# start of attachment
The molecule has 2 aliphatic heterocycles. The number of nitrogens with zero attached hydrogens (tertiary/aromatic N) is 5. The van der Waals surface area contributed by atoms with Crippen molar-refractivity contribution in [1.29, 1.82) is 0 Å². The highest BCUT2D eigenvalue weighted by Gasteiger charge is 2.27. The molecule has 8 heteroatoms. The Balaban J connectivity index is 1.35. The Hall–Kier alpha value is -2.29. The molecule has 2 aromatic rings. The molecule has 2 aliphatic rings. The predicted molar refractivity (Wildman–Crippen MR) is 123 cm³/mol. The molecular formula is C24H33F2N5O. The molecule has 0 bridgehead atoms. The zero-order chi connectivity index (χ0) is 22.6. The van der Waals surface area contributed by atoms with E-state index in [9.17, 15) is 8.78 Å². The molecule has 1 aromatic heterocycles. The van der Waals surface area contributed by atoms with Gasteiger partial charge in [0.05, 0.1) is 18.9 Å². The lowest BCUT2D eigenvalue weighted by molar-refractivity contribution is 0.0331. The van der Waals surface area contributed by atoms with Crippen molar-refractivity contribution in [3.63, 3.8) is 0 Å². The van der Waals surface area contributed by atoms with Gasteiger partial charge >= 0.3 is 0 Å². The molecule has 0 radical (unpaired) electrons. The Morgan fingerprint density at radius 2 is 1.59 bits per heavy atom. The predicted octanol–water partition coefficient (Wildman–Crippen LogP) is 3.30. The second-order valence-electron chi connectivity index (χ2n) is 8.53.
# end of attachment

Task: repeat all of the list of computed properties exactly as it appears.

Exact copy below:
The molecule has 2 aliphatic heterocycles. The number of nitrogens with zero attached hydrogens (tertiary/aromatic N) is 5. The van der Waals surface area contributed by atoms with Crippen molar-refractivity contribution in [1.29, 1.82) is 0 Å². The highest BCUT2D eigenvalue weighted by Gasteiger charge is 2.27. The molecule has 8 heteroatoms. The Balaban J connectivity index is 1.35. The Hall–Kier alpha value is -2.29. The molecule has 2 aromatic rings. The molecule has 2 aliphatic rings. The predicted molar refractivity (Wildman–Crippen MR) is 123 cm³/mol. The molecular formula is C24H33F2N5O. The molecule has 0 bridgehead atoms. The zero-order chi connectivity index (χ0) is 22.6. The van der Waals surface area contributed by atoms with E-state index in [9.17, 15) is 8.78 Å². The molecule has 1 aromatic heterocycles. The van der Waals surface area contributed by atoms with Gasteiger partial charge in [0.05, 0.1) is 18.9 Å². The lowest BCUT2D eigenvalue weighted by molar-refractivity contribution is 0.0331. The van der Waals surface area contributed by atoms with Crippen molar-refractivity contribution in [3.63, 3.8) is 0 Å². The van der Waals surface area contributed by atoms with Gasteiger partial charge >= 0.3 is 0 Å². The molecule has 0 radical (unpaired) electrons. The Morgan fingerprint density at radius 2 is 1.59 bits per heavy atom. The predicted octanol–water partition coefficient (Wildman–Crippen LogP) is 3.30. The second-order valence-electron chi connectivity index (χ2n) is 8.53.